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Early detection and bio-control of mushroom pests and diseases in an Integrated Pest Management approach to comply with the European Directive 2009/128/EU (BIOMUSH)
Date du début: 1 nov. 2012, Date de fin: 31 oct. 2015 PROJET  TERMINÉ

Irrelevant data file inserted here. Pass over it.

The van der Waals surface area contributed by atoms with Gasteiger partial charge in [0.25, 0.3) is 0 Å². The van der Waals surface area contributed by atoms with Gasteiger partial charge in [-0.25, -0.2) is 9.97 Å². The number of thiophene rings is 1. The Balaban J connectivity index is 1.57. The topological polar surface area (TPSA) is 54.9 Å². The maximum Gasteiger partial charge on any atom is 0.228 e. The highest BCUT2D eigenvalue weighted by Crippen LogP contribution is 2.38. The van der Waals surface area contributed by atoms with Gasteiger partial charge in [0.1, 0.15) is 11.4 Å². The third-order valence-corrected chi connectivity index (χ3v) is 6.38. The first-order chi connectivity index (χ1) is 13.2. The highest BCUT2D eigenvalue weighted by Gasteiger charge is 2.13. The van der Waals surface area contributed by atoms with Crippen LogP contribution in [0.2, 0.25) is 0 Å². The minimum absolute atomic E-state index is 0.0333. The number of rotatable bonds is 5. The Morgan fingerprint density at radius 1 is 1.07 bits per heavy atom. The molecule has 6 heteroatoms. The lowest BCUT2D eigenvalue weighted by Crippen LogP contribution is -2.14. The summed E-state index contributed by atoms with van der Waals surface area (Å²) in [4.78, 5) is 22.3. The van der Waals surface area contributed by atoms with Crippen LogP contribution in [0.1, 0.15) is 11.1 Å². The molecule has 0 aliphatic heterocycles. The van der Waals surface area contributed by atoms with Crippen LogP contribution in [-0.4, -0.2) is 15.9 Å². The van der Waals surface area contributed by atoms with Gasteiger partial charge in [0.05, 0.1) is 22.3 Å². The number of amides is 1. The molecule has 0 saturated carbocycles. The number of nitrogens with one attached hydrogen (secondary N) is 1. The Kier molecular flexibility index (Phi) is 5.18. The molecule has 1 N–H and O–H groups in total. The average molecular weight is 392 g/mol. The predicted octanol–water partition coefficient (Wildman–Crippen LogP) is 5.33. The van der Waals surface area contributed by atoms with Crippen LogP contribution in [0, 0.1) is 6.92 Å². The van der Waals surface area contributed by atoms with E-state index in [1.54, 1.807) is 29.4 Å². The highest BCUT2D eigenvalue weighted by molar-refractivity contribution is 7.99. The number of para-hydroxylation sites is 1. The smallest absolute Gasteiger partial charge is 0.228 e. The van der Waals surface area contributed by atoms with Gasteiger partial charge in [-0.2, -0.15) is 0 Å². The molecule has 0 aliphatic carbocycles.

Cultivation of edible mushrooms Agaricus Bisporus in Europe is an economically valuable Industry that employs 50,000 employees with a production 965,000 tonnes and 1,300M Euros sales. Pests and diseases in this industry causes loses of 60M Euros related to Pest control. The main pest insects causing crop losses in Europe are Sciarid flies, whereas the main diseases are the fungus Verticillium, Mycogone, Dactilium and Tricoderma. Many chemicals are no longer approved for use, and with an increased demand for reduced pesticide use. Mushroom growers have an increased pressure to implement these alternatives on the basis of Regulation (EC) No 1107/2009 and Directive 2009/128/EC. Quick actions and IPM solutions are therefore urgently needed for mushroom growers as reported by their national associations in order to adapt to a stringent legislation to reduce pesticide use.The main aim of BIOMUSH project is to help European mushroom growers to implement IPM as part of their growing activities both to comply with the upcoming legislation and to reduce crop losses and production costs by efficiently manage pests and diseases. The main objectives: -Develop a tool for early detection of mushroom fungal diseases in situ to facilitate the control of competitor fungi and fungal diseases increasing productivity by 4%; -Provide novel biopesticides for the treatment of pests and diseases in mushroom; -Develop crop specific guidelines for Integrated Pest Management in mushroom crops in Europe; -Training to professional users and distributors.By facilitating the implementation of IPM techniques in mushroom, growers will be able to comply with the upcoming regulation which encourages natural pest control mechanisms reducing pesticides use per farm by at least 70% (3,472 Tons in Europe after 5 years). The combined approach of early detection of fungal diseases and use of biopestices will provide a tool that will reduce yield losses caused by pests and diseases by around 48%.


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